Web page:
- Firstly, there are two new grounds on which the Regulator can issue a Contribution Notice: when the employer’s insolvency (or hypothetical insolvency) as a result of an act or failure to act would detrimentally impact the outcome for its pension scheme (the ‘employer insolvency test’), and when the value of the employer’s resources is materially reduced (the ‘employer resource test’). That might occur if security or a guarantee is granted for borrowing. A Contribution Notice can only be issued to a DB Scheme employer or a person who is connected to or an associate of the employer, so it is unlikely to affect lenders directly.
- Secondly, the Act introduces two new offences under which criminal liability could extend to third parties. There is no requirement in the Act for those third parties to be connected to or associated with the DB Scheme employer (as is required for the targets of a Contribution Notice). As drafted, the provisions allow the Regulator to prosecute lenders, and basically anyone involved in the act or failure in question (except insolvency practitioners acting within their appointment).
- The changes are designed to encourage employers to engage with pension trustees at an earlier stage in order to avoid the need for Regulator intervention. The criminal sanctions in particular might give employers pause for thought and are likely to make Pension trustees more nervous when considering employer proposals. This could increase the number of referrals to the Regulator for Clearance (discussed below) and might include more borrowing and security referrals.
- That said, there are a number of hurdles for the Regulator to jump through before a prosecution can be brought. There is a statutory defence of “reasonable excuse”, and the burden of proof on the Regulator is a high one. The Regulator itself has indicated that the intention is not to prevent commercial transactions in the normal course of business but to catch significant reckless and intentional behaviour that leads to underfunding of a DB Scheme. However, the Regulator’s statements are not binding and the interpretation of the provisions and the Regulator’s intentions can change.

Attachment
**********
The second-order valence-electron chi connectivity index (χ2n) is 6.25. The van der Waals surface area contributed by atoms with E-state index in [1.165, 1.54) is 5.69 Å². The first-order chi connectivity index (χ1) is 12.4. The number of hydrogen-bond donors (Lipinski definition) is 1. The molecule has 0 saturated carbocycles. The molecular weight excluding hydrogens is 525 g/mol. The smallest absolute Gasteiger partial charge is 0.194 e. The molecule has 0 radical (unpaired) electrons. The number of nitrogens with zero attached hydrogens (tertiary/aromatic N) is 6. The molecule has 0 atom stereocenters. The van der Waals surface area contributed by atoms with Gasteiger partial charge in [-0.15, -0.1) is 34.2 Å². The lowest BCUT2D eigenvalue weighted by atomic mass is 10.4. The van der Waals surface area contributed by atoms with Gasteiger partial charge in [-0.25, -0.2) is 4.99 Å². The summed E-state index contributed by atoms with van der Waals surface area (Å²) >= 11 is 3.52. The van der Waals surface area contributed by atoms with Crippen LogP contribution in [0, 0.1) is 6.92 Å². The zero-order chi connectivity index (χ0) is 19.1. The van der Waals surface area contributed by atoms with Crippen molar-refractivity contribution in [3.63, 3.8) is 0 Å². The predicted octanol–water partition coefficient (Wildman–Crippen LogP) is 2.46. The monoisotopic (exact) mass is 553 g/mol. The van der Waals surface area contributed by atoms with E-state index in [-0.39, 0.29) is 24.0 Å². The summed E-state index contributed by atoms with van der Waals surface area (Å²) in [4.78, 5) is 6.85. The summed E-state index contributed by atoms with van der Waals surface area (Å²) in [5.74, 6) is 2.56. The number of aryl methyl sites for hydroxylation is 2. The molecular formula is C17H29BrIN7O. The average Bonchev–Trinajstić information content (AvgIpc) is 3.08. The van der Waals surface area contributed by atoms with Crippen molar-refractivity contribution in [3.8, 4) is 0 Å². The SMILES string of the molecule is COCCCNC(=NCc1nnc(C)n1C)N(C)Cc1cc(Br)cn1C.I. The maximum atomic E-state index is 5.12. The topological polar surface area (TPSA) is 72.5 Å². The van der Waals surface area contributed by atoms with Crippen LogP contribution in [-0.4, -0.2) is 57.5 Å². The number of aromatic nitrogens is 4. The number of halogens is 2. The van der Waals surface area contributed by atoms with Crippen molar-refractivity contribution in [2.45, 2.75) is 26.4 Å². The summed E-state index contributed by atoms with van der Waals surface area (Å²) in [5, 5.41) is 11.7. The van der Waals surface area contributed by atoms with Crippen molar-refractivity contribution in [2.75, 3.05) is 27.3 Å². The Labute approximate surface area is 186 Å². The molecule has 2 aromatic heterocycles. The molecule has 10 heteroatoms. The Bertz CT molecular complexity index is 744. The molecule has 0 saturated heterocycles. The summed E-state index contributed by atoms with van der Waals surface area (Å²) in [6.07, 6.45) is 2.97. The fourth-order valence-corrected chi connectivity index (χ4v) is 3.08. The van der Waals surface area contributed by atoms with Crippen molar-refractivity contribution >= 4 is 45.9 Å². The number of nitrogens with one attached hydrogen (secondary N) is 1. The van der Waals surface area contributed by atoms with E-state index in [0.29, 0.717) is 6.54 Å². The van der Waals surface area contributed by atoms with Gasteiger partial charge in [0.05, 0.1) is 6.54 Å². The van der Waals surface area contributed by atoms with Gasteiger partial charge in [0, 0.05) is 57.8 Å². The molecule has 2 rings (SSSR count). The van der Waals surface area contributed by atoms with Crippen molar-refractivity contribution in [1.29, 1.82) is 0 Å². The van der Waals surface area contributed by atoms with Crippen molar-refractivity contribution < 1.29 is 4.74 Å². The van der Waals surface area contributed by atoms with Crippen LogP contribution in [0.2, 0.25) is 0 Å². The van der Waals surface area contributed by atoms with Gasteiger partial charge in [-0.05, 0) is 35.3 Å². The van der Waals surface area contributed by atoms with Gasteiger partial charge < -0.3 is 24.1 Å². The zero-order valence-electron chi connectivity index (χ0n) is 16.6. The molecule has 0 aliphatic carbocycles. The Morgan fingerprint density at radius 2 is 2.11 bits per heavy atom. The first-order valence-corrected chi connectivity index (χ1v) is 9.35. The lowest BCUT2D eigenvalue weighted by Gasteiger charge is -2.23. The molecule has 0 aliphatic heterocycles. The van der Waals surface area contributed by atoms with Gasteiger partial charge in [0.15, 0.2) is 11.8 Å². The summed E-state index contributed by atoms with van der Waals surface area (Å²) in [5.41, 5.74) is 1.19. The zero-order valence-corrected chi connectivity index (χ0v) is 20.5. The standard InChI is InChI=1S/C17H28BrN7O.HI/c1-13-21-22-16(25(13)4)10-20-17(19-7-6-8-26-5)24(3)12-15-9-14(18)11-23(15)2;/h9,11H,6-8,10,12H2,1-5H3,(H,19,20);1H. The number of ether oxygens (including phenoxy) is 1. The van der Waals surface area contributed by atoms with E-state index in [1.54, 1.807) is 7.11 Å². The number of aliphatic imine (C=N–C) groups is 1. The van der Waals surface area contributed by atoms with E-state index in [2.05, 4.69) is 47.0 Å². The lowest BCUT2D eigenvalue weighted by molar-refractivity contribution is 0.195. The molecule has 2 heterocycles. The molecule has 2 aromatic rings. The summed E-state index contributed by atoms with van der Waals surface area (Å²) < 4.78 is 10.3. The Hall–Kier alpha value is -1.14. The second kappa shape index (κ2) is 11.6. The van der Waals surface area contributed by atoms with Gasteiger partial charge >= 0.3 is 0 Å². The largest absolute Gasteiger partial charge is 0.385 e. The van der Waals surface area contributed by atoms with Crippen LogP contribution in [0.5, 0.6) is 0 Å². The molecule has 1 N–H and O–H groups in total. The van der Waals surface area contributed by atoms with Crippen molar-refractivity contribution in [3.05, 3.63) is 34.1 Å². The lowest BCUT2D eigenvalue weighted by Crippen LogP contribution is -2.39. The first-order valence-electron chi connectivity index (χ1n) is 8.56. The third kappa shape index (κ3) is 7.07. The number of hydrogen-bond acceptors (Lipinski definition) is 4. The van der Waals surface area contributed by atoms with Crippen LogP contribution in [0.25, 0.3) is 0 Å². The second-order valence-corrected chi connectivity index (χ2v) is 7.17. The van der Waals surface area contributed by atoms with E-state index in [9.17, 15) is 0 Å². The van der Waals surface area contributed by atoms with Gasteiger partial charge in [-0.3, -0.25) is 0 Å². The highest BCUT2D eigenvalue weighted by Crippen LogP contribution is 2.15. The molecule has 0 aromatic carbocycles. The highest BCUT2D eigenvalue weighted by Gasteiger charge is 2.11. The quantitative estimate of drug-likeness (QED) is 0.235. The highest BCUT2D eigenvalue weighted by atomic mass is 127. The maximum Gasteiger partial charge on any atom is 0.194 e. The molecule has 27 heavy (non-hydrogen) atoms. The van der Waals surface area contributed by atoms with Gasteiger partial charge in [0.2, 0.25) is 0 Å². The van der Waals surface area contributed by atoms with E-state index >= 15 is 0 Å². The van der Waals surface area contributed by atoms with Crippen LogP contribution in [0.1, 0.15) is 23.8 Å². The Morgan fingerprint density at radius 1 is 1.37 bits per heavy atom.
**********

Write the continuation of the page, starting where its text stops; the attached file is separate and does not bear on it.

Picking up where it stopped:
Implications for lending transactions?
The prospect of claims by the Regulator against a lender is still uncertain. Therefore, it may be worth applying to have borrowing and/or security or guarantees, and possibly also Asset Based Lending (‘ABL’) financing contracts, cleared by the Regulator, where there is any concern over the funding of the DB Scheme, even though this may not safeguard against eventual claim by the Regulator. This process is known as ‘Clearance’ and it can help avoid a Contribution Notice and other penalties available to the Regulator, but it does not apply to the new criminal sanctions.